Michelle also commented on how frustrating it has been for her to see duplication of effort—different providers doing the same work, oblivious to the fact that someone else is addressing the same problem.
Duplication of effort isn’t just bad business and poor use of finite resources. It’s arguably amoral when you think about the truly important, truly fundamental role of the third sector in society. The third sector has a responsibility that borders on a moral obligation to provide the continuing education, the professional development, the lifelong learning that sustains and shapes society.Jeff Cobb
Connections Across the Third Sector
[12:36] – Understanding the sector and the other players in it is key to a learning business’s success and value. And it’s why we wanted to dedicate this series to unpacking the third sector.
This series is a primer on the third sector and a starting place for learning businesses that want to better understand the landscape in which they exist.
Too often organizations are too focused on themselves, their learners, their stakeholders. But organizations don’t exist and work in a vacuum. Their learners and stakeholders are likely tapping other third-sector providers, and so it behooves organizations to be aware of those others.
As for what happens after awareness, partnerships may be an avenue many learning businesses want to pursue—informal and formal and where partners might be employers, academic institutions, or other third-sector providers serving similar or adjacent audiences, or members.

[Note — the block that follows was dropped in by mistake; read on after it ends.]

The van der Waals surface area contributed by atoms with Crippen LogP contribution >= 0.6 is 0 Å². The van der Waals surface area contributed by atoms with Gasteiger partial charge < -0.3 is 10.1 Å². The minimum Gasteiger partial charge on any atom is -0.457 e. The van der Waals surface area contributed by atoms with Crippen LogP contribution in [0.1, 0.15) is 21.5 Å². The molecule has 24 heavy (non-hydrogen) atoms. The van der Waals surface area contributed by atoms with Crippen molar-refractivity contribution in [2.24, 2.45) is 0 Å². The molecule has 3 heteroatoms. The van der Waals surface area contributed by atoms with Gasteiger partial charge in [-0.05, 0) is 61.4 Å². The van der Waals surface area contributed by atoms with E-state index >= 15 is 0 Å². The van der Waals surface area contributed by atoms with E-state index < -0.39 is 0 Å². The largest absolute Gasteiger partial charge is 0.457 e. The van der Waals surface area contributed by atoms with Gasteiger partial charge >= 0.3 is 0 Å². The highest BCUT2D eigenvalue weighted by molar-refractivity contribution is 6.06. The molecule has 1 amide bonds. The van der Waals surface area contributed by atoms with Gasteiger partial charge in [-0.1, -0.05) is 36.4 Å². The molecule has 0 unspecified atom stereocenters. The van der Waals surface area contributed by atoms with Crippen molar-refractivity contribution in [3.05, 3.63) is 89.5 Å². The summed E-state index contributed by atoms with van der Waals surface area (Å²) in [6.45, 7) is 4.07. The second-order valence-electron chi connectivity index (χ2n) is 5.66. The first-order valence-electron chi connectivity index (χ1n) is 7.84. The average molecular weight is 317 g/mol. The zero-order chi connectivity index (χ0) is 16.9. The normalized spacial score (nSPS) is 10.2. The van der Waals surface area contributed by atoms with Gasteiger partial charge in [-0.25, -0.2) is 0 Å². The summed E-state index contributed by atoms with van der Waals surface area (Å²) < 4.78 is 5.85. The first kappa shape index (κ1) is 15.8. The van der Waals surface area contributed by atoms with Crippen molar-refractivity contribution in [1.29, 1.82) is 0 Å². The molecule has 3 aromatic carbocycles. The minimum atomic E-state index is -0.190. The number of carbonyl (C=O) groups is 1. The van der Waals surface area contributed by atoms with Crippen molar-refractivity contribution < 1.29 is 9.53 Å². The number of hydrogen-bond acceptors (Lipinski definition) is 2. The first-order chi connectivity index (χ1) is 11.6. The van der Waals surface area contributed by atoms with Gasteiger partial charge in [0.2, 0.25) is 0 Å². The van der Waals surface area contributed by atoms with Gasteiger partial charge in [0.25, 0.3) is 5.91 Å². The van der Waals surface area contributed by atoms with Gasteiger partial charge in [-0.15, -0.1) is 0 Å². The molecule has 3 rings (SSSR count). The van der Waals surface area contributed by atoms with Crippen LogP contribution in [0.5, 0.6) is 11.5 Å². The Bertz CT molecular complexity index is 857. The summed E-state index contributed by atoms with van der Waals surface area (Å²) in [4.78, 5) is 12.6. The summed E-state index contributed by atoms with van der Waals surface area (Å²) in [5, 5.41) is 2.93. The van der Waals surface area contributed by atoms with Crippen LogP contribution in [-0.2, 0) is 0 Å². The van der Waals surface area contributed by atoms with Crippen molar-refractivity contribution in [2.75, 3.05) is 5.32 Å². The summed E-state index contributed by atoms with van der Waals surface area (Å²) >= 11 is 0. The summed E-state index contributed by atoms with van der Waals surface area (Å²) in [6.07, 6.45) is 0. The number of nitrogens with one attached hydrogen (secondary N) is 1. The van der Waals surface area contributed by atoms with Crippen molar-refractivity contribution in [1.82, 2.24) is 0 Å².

LaTrease brought up partnering with members who serve as subject matter experts in our conversation with her. That partnership helps the American Chemical Society provide and own top-notch content, and it raises the profile of those SMEs, so it’s a win-win.
Partnership might also be around sharing data, information, and insights rather than or in addition to co-developing or co-offering specific products or services. Michelle Weise mentions data trusts in her book Long Life Learning, and those are interesting partnerships because they allow organizations to share data that informs and deepens the understanding of individual learners or a field or a profession. And that helps with what we’ve called the “impact imperative”—being able to show the results that come from learners engaging with your offerings. Many learning businesses have difficulty seeing the translation of learning to the job because they don’t have direct oversight of the learner on the job.
Accreditors can also be partners as we discussed in our conversation with Casandra Blassingame from IACET. Such a partnership can help you stand out in a competitive, noisy marketplace, and lend you credibility and trust.
Competencies may be foundational to better, more fruitful, deeper partnerships. Competency-based learning came up when we talked with LaTrease. A competency framework gives partners a common reference point and a shared understanding about what’s important, what skills and knowledge build on other skills and knowledge, and how it all fits together.
A competency framework allows different players to “own” some parts of the framework and look outside to satisfy other parts. Think, for example, about an association that has a competency framework in place that defines the essential skills and knowledge for the profession it serves. You map that competency framework to the major job roles in the profession, and then you map that to your job boards, which speak to what employers are actually looking for.